This paper discusses Republic of Kosovo’s Request for Purchase Under the Rapid Financing Instrument (RFI). The coronavirus disease 2019 (COVID-19) pandemic and the associated containment measures have severely weakened Kosovo’s economic outlook. The economy is expected to contract by 5 percent in 2020 as tourism receipts, remittances, exports of goods, and foreign direct investments will decrease due to travel restrictions and the effect of COVID-19 in trading partners and remittance-originating countries. The deteriorated economic outlook is expected to result in external and fiscal financing gaps. The RFI provides rapid and low-access financial assistance to member countries facing an urgent balance of payments need, without the need for a full-fledged economic program or reviews. It can provide support to meet a broad range of urgent needs, including those arising from commodity price shocks, natural disasters, conflict and post-conflict situations. Financial assistance under the RFI is provided in the form of outright purchases.
International Monetary Fund. European Dept.

benefits from restraining public wage growth as observed in Kosovo would have more than compensated. Actual vs. simulated increases of the public wage bill under alternative rules-based mechanisms Source: Kosovo authorities; and IMF staff estimates. 16. At the same time, they felt the fiscal rule does not give enough recognition to Kosovo’s development needs . The authorities expressed their strong commitment to macro-fiscal stability, pointing to the freeze in wages at 2014 levels and the recent increase in excise taxes. More generally, they committed to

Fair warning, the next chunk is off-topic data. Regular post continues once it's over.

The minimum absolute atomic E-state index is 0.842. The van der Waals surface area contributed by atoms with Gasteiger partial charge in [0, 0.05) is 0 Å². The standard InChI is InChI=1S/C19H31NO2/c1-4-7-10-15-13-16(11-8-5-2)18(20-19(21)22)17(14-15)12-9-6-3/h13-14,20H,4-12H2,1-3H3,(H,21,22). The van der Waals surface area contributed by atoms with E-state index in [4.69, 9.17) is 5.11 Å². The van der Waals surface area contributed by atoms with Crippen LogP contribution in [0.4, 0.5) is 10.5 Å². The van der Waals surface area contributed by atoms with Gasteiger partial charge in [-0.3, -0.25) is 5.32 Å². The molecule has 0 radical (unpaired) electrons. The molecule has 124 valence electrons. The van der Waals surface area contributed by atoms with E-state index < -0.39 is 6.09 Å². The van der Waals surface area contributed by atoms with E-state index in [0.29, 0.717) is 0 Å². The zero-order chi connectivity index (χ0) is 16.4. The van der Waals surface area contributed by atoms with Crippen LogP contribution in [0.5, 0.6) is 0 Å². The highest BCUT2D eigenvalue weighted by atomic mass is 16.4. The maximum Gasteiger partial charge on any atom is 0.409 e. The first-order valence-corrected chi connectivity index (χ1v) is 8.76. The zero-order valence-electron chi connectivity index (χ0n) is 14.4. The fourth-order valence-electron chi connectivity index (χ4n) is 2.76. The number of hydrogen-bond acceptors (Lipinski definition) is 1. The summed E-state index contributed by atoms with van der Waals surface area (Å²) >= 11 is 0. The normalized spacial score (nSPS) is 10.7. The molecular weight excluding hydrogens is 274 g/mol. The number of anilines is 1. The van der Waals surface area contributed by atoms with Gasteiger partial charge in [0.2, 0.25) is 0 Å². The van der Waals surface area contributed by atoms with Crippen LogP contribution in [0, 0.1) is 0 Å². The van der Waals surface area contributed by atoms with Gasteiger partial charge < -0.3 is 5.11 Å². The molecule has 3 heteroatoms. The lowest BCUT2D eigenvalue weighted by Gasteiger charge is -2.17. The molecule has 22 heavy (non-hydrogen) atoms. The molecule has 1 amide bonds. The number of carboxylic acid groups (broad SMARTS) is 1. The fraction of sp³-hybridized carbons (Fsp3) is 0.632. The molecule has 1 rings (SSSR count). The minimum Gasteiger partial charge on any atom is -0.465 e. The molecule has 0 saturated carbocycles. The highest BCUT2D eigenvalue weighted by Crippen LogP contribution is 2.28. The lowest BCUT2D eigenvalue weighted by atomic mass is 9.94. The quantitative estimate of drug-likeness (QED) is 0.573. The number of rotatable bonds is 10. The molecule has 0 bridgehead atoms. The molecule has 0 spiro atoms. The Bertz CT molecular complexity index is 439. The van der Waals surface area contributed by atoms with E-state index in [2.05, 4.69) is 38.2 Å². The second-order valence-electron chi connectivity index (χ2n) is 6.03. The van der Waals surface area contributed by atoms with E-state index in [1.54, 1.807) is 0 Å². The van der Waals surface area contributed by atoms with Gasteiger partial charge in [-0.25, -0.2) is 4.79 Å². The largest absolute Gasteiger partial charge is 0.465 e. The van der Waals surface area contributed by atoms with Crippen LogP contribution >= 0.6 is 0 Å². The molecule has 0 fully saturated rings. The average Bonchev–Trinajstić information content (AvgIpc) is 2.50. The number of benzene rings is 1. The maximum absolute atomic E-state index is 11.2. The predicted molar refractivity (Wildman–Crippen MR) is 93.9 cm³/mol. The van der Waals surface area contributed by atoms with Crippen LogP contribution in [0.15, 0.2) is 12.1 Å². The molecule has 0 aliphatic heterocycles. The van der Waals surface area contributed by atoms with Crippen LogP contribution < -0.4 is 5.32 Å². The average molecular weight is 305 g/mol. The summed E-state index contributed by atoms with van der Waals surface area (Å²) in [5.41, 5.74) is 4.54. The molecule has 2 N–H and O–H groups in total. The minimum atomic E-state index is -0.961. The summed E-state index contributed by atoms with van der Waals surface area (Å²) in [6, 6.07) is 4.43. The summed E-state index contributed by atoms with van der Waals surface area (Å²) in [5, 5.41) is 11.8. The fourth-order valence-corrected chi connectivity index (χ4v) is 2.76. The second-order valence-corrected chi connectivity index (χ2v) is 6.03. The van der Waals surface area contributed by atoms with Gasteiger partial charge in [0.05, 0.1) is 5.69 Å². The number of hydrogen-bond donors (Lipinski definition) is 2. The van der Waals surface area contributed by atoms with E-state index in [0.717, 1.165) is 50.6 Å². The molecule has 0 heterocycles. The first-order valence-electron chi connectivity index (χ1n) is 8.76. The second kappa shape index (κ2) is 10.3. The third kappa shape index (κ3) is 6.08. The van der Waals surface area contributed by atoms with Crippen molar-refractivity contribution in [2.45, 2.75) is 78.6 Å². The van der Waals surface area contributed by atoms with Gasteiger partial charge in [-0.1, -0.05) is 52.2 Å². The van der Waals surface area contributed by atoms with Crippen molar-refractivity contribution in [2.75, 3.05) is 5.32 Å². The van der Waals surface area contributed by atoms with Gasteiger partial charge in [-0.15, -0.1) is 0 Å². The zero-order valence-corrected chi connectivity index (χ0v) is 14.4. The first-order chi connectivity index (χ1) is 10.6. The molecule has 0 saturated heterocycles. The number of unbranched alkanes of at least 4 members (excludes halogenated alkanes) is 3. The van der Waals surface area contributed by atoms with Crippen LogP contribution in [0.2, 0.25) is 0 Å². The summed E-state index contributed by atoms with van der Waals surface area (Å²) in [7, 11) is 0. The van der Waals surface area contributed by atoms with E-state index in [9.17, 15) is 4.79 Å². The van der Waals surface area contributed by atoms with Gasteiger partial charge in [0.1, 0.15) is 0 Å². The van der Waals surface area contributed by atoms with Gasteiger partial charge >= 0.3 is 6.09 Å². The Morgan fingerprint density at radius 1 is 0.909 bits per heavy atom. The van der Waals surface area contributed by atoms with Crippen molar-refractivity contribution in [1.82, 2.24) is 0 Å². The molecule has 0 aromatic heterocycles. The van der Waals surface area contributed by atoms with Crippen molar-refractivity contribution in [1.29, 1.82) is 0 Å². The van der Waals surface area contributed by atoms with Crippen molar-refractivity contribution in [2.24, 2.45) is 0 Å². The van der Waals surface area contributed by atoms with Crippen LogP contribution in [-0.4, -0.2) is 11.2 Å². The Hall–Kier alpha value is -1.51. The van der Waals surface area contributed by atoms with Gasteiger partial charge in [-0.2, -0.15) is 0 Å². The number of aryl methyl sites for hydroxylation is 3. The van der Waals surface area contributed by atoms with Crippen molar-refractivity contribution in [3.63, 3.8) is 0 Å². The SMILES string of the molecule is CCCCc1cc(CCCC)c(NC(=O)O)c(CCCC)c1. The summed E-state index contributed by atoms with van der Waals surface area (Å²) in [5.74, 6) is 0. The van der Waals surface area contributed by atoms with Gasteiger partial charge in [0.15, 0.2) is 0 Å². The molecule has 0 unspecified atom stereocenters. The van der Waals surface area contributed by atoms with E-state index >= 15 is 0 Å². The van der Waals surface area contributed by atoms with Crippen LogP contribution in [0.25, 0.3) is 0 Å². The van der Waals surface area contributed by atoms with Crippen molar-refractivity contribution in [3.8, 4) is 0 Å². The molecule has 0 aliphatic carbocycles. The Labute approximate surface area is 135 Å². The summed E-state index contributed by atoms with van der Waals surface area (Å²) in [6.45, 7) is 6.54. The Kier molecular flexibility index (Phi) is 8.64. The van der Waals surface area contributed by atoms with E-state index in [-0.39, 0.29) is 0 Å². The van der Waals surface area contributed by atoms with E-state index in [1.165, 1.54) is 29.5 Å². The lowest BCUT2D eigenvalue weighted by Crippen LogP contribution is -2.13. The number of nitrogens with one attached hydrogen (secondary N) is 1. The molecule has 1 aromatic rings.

International Monetary Fund. European Dept.

Population (thousands) 1815 1842 1838 1866 1894 1922 1951 1980 2010 2040 Sources: Kosovo authorities; and IMF staff estimates and projections. 1/ Includes capital spending by publicly-owned enterprises via onlending from the general government. 2/ Total foreign assistance excluding capital transfers. 3/ Kosovo neither recognizes nor services nor tracks this debt. Table 2. Kosovo: Consolidated Government Budget, 2013–22 1/ (Excluding donor designated grants; millions of euros; cumulative from the

International Monetary Fund. European Dept.
This paper discusses Kosovo’s Second and Third Reviews under the Stand-by Arrangement, and Request for Program Extension. Economic performance remains positive, with growth estimated at 3.5 percent in 2016 and projected at similar levels in 2017. Fiscal deficits remain contained, with strong tax revenues limiting the impact from rising pensions for war veterans. All performance criteria and indicative targets for December 2015 and June 2016 were met with comfortable margins. Given this progress, the IMF staff supports the authorities’ request for the completion of the second and third reviews.
International Monetary Fund. European Dept.
This 2015 Article IV Consultation highlights that growth in Kosovo has proven relatively resilient and stronger than in its western Balkan neighbors, averaging slightly more than 3 percent over the last five years. Steady remittances from the diaspora living in advanced European economies continue to be a key driver of growth, supporting as they have private consumption and investment. Medium-term growth prospects of some 3.5 percent per year, while reasonable, are not strong enough to steadily lift incomes towards regional standards, or to create enough jobs in a country with very high unemployment. Kosovo’s banks remain liquid, well capitalized, and profitable. Nonperforming loans ratios are slightly elevated at 8.4 percent, but are stable and fully provisioned.